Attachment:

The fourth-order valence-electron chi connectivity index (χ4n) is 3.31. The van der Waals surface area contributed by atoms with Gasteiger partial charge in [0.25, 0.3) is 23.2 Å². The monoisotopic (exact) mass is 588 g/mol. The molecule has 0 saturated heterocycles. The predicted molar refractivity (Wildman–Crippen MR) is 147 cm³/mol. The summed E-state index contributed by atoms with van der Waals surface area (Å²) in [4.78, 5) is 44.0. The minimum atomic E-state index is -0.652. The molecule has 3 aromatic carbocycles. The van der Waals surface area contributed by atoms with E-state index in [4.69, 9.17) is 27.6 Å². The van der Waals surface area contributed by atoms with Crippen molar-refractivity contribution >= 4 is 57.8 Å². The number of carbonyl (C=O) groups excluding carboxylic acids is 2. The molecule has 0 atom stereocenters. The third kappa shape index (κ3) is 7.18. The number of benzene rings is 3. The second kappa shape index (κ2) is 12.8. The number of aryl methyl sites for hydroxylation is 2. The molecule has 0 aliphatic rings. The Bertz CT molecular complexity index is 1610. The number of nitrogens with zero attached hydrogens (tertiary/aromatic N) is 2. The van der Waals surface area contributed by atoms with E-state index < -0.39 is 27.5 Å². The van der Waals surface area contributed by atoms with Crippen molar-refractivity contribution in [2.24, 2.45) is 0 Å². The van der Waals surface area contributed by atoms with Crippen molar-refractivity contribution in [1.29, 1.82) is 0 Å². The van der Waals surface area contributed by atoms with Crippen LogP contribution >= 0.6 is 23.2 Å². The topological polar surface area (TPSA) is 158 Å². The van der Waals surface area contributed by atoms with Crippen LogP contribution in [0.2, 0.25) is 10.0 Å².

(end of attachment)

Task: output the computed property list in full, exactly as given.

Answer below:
The fourth-order valence-electron chi connectivity index (χ4n) is 3.31. The van der Waals surface area contributed by atoms with Gasteiger partial charge in [0.25, 0.3) is 23.2 Å². The monoisotopic (exact) mass is 588 g/mol. The molecule has 0 saturated heterocycles. The predicted molar refractivity (Wildman–Crippen MR) is 147 cm³/mol. The summed E-state index contributed by atoms with van der Waals surface area (Å²) in [4.78, 5) is 44.0. The minimum atomic E-state index is -0.652. The molecule has 3 aromatic carbocycles. The van der Waals surface area contributed by atoms with E-state index in [4.69, 9.17) is 27.6 Å². The van der Waals surface area contributed by atoms with Crippen molar-refractivity contribution >= 4 is 57.8 Å². The number of carbonyl (C=O) groups excluding carboxylic acids is 2. The molecule has 0 atom stereocenters. The third kappa shape index (κ3) is 7.18. The number of benzene rings is 3. The second kappa shape index (κ2) is 12.8. The number of aryl methyl sites for hydroxylation is 2. The molecule has 0 aliphatic rings. The Bertz CT molecular complexity index is 1610. The number of nitrogens with zero attached hydrogens (tertiary/aromatic N) is 2. The van der Waals surface area contributed by atoms with E-state index < -0.39 is 27.5 Å². The van der Waals surface area contributed by atoms with Crippen molar-refractivity contribution in [2.24, 2.45) is 0 Å². The van der Waals surface area contributed by atoms with Crippen molar-refractivity contribution in [1.29, 1.82) is 0 Å². The van der Waals surface area contributed by atoms with Crippen LogP contribution >= 0.6 is 23.2 Å². The topological polar surface area (TPSA) is 158 Å². The van der Waals surface area contributed by atoms with Crippen LogP contribution in [0.2, 0.25) is 10.0 Å².